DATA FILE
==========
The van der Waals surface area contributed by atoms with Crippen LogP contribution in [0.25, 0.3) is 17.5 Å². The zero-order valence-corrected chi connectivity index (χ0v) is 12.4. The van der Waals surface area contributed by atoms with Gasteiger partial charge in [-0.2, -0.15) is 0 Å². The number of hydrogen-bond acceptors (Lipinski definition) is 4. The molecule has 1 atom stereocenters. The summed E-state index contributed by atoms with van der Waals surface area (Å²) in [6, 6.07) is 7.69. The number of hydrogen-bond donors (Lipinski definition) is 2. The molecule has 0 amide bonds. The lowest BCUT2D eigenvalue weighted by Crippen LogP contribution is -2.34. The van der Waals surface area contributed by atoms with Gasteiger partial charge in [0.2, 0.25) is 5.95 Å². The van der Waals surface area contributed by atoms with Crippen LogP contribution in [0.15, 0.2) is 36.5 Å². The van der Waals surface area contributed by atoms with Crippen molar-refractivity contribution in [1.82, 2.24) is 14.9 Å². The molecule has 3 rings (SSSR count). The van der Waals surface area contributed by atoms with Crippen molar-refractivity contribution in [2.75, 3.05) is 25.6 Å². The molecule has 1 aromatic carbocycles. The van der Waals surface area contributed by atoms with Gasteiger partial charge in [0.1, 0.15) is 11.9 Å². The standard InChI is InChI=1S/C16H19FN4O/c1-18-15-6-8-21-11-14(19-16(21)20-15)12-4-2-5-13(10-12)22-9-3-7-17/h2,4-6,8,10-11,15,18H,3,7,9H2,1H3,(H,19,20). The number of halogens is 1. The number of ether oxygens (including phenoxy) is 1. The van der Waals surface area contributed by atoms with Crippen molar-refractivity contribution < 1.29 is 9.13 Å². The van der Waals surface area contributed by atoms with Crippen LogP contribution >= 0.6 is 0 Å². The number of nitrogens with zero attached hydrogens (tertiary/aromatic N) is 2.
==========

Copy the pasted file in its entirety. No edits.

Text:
The van der Waals surface area contributed by atoms with Crippen LogP contribution in [0.25, 0.3) is 17.5 Å². The zero-order valence-corrected chi connectivity index (χ0v) is 12.4. The van der Waals surface area contributed by atoms with Gasteiger partial charge in [-0.2, -0.15) is 0 Å². The number of hydrogen-bond acceptors (Lipinski definition) is 4. The molecule has 1 atom stereocenters. The summed E-state index contributed by atoms with van der Waals surface area (Å²) in [6, 6.07) is 7.69. The number of hydrogen-bond donors (Lipinski definition) is 2. The molecule has 0 amide bonds. The lowest BCUT2D eigenvalue weighted by Crippen LogP contribution is -2.34. The van der Waals surface area contributed by atoms with Gasteiger partial charge in [0.2, 0.25) is 5.95 Å². The van der Waals surface area contributed by atoms with Crippen LogP contribution in [0.15, 0.2) is 36.5 Å². The van der Waals surface area contributed by atoms with Crippen molar-refractivity contribution in [1.82, 2.24) is 14.9 Å². The molecule has 3 rings (SSSR count). The van der Waals surface area contributed by atoms with Crippen molar-refractivity contribution in [2.75, 3.05) is 25.6 Å². The molecule has 1 aromatic carbocycles. The van der Waals surface area contributed by atoms with Gasteiger partial charge in [0.1, 0.15) is 11.9 Å². The standard InChI is InChI=1S/C16H19FN4O/c1-18-15-6-8-21-11-14(19-16(21)20-15)12-4-2-5-13(10-12)22-9-3-7-17/h2,4-6,8,10-11,15,18H,3,7,9H2,1H3,(H,19,20). The number of halogens is 1. The number of ether oxygens (including phenoxy) is 1. The van der Waals surface area contributed by atoms with Crippen molar-refractivity contribution < 1.29 is 9.13 Å². The van der Waals surface area contributed by atoms with Crippen LogP contribution >= 0.6 is 0 Å². The number of nitrogens with zero attached hydrogens (tertiary/aromatic N) is 2.